“Before Google, and long before Facebook, Bezos had realized that the greatest value of an online company lay in the consumer data it collected.” – George Packer, author for the New Yorker
This is true for all businesses who collect client data not just these online behemoths. The General Data Protection Regulation (GDPR) which came into force on 25th May this year aims to redress the balance of how companies can use client data. The regulations give your clients a greater deal of control over their data with tenets of the regulation including the right of individuals to be forgotten taking centre stage.
In something of a blind panic and misunderstanding of the regulations, some companies prior to the regulation were sending emails asking people to opt in to mailing lists that, at best, had been long forgotten and gathering digital dust or, at worst, they may have not opted in to in the first place – the latter action in itself being in contradiction of existing laws. Some companies, such as Unroll.me, took the drastic step of have ceasing operations in the EU – such was the dubious foundation of their data collection.
However, like the millennium bug before it, the world did not end on 26th May. Unlike the millennium bug, the repercussions of GDPR and other regulations such as PECR (the Privacy and Electronic Communications Regulations) are real and ongoing.
You can never be too careful
It is easy to be blasé about the regulations. Our advice is don’t be. It is easy to fall foul even for companies that are tech-based and, one would presume, ought to know better.
The Information Commissioner’s Office (ICO) has already claimed some high-profile scalps:
> BT – fined £77,000 for five million spam emails to customers
> Yahoo – fined £250,000 for compromising the data of over half a million UK email accounts
> Carphone Warehouse – fined £400,000 for a data breach affecting records of over three million customers.
The Carphone Warehouse fine was one of the largest ever issued by the ICO. However, it did not seem to act as an effective deterrent as they have had a subsequent data breach which may result in a further fine of a staggering £400 million. Coupled with store closures, this could represent a “perfect storm” where another high street name bites the dust.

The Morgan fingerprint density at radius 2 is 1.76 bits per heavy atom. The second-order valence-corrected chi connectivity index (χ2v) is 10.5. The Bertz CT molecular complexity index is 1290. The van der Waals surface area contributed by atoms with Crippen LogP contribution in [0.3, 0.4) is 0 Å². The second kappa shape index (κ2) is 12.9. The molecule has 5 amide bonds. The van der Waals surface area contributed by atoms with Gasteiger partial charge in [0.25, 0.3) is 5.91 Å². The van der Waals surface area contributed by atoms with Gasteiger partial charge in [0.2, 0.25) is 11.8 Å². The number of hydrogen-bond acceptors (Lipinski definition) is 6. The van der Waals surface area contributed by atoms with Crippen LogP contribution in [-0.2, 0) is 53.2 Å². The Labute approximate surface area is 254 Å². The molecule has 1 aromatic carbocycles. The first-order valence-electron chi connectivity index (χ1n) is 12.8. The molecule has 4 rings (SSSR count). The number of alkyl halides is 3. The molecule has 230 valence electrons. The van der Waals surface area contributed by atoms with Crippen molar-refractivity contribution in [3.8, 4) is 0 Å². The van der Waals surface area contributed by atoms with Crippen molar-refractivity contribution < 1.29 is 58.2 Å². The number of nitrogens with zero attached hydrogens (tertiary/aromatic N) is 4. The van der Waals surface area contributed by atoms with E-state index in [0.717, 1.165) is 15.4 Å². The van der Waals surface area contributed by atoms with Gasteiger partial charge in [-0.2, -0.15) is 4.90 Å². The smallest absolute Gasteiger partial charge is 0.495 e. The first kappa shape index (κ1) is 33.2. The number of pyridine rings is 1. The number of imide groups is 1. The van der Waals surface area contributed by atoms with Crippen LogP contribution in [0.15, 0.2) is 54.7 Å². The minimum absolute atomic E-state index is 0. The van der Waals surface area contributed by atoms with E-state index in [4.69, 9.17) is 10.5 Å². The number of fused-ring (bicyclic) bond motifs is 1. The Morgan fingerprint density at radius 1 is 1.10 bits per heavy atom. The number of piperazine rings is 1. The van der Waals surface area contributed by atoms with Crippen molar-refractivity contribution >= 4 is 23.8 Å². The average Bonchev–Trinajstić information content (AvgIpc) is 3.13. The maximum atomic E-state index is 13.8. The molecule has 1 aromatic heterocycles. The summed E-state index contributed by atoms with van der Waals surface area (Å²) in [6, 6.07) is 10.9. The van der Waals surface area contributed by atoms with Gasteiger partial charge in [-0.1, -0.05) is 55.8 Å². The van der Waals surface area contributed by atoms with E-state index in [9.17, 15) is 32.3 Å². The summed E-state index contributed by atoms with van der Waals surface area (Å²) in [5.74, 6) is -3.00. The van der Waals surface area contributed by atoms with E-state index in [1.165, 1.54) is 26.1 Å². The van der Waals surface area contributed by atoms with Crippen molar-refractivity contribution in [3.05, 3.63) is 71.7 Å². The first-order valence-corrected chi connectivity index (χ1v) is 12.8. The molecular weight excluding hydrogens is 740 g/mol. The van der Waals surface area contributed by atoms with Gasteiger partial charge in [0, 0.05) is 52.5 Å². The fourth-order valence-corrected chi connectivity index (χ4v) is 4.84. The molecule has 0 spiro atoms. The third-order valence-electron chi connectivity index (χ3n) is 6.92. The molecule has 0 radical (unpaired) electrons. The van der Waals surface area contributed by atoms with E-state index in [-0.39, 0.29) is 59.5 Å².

Our recommendation, is that if you haven’t already secured your data that you do so immediately. Under GDPR, a serious complaint can lead to a fine of 4% of turnover or €20 million whichever is the greater.
Now that the dust has settled you may have concluded that GDPR compliance is a marathon and not a sprint. No one was fully prepared before 25th May and the interpretation of the regulations varies from company to company. Furthermore, the ICO are changing the rules of engagement with the introduction of data protection fees – something they announced after 25th May.
> A few things to bear in mind if you are still unsure of what you need to do:
> Pay your data protection fee to the ICO – if you are processing personal data then you need to pay the fee. More details here
> Get a thorough understanding of the basis for data processing – you may have read a lot about getting consent, however, it is not the only basis for data processing. Under legitimate interests processing you may not need to fully eradicate your legacy data as is commonly believed and you can, with due caution, harvest further data. However, we would recommend that if you are holding any old data that you purge it immediately.
> Professionalise everything – we recommend that you conduct a thorough data audit and document what you have in terms of data and what the sources are. This makes it much easier to identify what needs to be kept and what needs to be jettisoned. Document why you need the data and what basis you have for processing this data.
> Dive deeper – pre-GDPR it was almost a badge of honour to have a huge list. GDPR presents an opportunity to really look at the data and identify who has engaging with your marketing communications. As a rule of thumb, if they haven’t opened your emails in the last two years – delete them.
> Lock it down – cleaning up your data is only one, albeit big, part of the equation. Apart from damaging your reputation with your clients, a cyber-attack can, as we have seen, lead to a big fine from the ICO. Make sure that your website is secure and that you have processes in place internally for sharing data. We recommend password protecting and encrypting databases where possible.
As we realise that the regulations can be daunting, we have put together a dedicated page on our website devoted to GDPR compliance and the evolution of hotel PMS software, restaurant epos and meeting room booking software towards meeting the regulations.
While you are there you can also download a copy of our popular “Easy Guide to Being GDPR Compliant” which is packed with useful and actionable advice.
Finally, hear what our CEO, Luis Desouza, has to say about the opportunities the new regulations present: